This year has been an interesting year for me riding-wise. Not only have I discovered the joys of riding with proper mud tyres (Mud Xs since you ask), but I’ve achieved a personal goal which was to ride 100 miles off-road in one day (the South Downs Way). Oh and of course let’s not forget my ride on an MTB tandem (thanks Darren).
But in amongst all that, I’ve also – finally – discovered the joys of tramping the tarmac with the purchase of a Specialized Sectuer Elite. Well, a change is as good as a rest they say, and road riding offers such a huge fitness-building contrast to mountain biking that I’ve found myself with an unseemly amount of enthusiasm for the darkside.
What you learn quickly from road riding is that riding when it’s wet will get you colder, wetter and dirtier than anything you’ve ever experienced on a mountain bike. Which is where Crud Road Racer mudguards come in!
A few weeks back I cracked. I couldn’t face the prospect of more road riding in the wet after a particularly damp week. So I contacted Pete @ Crud who very kindly obliged by sending me a set of the Road Racers for review.
The Road Racers are something of a departure for Crud who built their name with simple, no-nonsense mudguards for off-roading. It’s a competitive area but they continue to be the benchmark in off-road mudguards, as well as innovating with the Moto-X inspired Fast Fender, which I’ve also tried and consider pretty much to be bullet-proof in stopping muck from being thrown in you face.
One of the features of Crud has always been the fact they fit pretty much any frame. Road bikes on the other hand come with tight clearances and a need for rack/mudguard mounts which makes it very hard to achieve a one-size-fits all universal product. Somehow with the Road Racer though Crud have managed to get pretty darn close.
So what are the details? Well, the mudguards are made from the same tough, moulded plastic that is used on their MTB mudguards, but come in sections which you fit together. You get a pair of central mudguard sections which mount to the frame and brake boss, onto which you fix different length front and tail sections to fit your frame and tyre size.
A quick look on Crud’s website throws up a video tutorial which is well worth watching before you start the assembly process and it’s worth knowing that having a hacksaw and some electrical insulating tape to hand is a smart move. The tape is to ensure the double O-ring secured mounts don’t scratch your paintwork, while the hacksaw is vital for making the lower rear drivetrain shield fit properly.
It’s worth stating that DaveC co-incidentally bought himself a set of the Road Racer mudguards himself recently and while they seem to fit well, he was less than complimentary on the faff-nature of fitting them. It has to be remembered that despite Dave’s expertise in MTB fettling, road bikes are a whole other world of tight-tolerance tears!!
Based on his comments I made sure I had a warm sunny afternoon and a bit of time available to fit my own!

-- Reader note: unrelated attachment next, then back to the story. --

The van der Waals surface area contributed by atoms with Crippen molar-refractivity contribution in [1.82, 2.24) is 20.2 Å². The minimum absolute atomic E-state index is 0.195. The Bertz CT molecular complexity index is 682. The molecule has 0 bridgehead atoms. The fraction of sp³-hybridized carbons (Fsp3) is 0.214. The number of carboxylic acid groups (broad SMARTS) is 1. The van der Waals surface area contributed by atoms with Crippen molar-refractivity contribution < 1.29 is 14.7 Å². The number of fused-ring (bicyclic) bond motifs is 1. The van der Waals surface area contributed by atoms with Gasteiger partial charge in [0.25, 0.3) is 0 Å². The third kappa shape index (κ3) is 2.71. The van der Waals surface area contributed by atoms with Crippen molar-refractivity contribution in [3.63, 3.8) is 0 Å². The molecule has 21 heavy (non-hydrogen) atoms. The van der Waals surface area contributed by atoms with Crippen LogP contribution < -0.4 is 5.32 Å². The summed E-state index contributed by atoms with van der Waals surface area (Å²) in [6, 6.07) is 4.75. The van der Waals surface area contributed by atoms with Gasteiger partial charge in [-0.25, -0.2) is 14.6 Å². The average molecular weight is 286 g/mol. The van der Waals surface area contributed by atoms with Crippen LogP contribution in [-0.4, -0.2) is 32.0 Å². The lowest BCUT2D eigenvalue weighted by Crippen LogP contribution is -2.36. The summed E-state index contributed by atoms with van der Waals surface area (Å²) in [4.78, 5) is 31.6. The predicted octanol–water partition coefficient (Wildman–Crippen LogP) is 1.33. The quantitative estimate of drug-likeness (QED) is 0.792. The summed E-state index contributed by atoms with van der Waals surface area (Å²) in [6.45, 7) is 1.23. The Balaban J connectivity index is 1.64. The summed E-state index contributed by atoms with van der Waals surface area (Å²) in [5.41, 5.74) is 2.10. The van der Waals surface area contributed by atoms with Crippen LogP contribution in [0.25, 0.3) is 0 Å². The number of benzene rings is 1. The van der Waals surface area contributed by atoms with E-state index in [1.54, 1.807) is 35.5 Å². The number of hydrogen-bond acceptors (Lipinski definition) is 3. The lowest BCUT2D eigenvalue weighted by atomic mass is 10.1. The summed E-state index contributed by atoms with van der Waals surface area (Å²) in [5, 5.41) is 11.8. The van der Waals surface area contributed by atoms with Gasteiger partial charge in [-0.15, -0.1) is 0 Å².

As it turned out, I found it very straight forward but I reckon broad daylight is an important element of this. Anything involving a dimly lit garage will cause you problems. I fitted the front guard first which involves fitting the fork mounts and then securing the centre mudguard section to both them and the brake boss before adding on the tail and front of the guard.
The whole contraption is held on using plastic nuts on steel screws and these are designed to be done up to a secure finger-tight level, plus there’s a zip tie holding on the guard at the brake boss. Getting the mudguard into place is not too bad but there’s also a bit of fiddling to get the mudguard to sit in such a way that it doesn’t rub against the tyre. It’s not difficult, but a fiddle for the novice, but as the whole thing is quite movable (being plastic) you do eventually get the thing centred. After that you just need to add a couple of small nylon brushes.
The nylon brushes are quite an interesting idea in that they sit on the mudguard and lightly rub the wheel rim. The aim is to both keep the mudguard centred and clean the rim of muck at the same time.
After the front wheel, the back proved a touch more of a challenge as the clearance where it mattered (under the brake boss) seemed a bit tighter. Also, as the mudguard comes down toward the crankset it flares slightly to keep salt spray off the drivetrain but of course the distance from brake boss mount to bottom bracket will vary from bike to bike. I ended up wielding the hacksaw (as recommended by Crud) to trim this section slightly. Again, once centred you then add nylon brushes to the mudguard.
All in all, it probably took about an hour to fit these and next time round I reckon I could do a lot quicker, but of course it depends on your bike and frame size. I have a 56cm Secteur but Dave has a 54cm Allez for example, so your mileage will vary. Smaller frames might need a fair bit of hackage.
My initial impressions are very favourable and I’ll do another review after some proper wet winter running in a few months. So far, the bike hardly looks as though it has mudguards on, the mudguards are not rubbing and they’ve proved quite easy to fit so long as you have time on your side.
If they keep me dry and my riding partners spray free then I’ll consider them a winner. On the looks and cost front they score heavily and having chased Barrie and his old style rattly mudguards most of last winter it’s good to say they seem nice and quiet too.
More photos of the Crud Road Racer Mk2 fitted to my Secteur Elite can be seen on Flickr.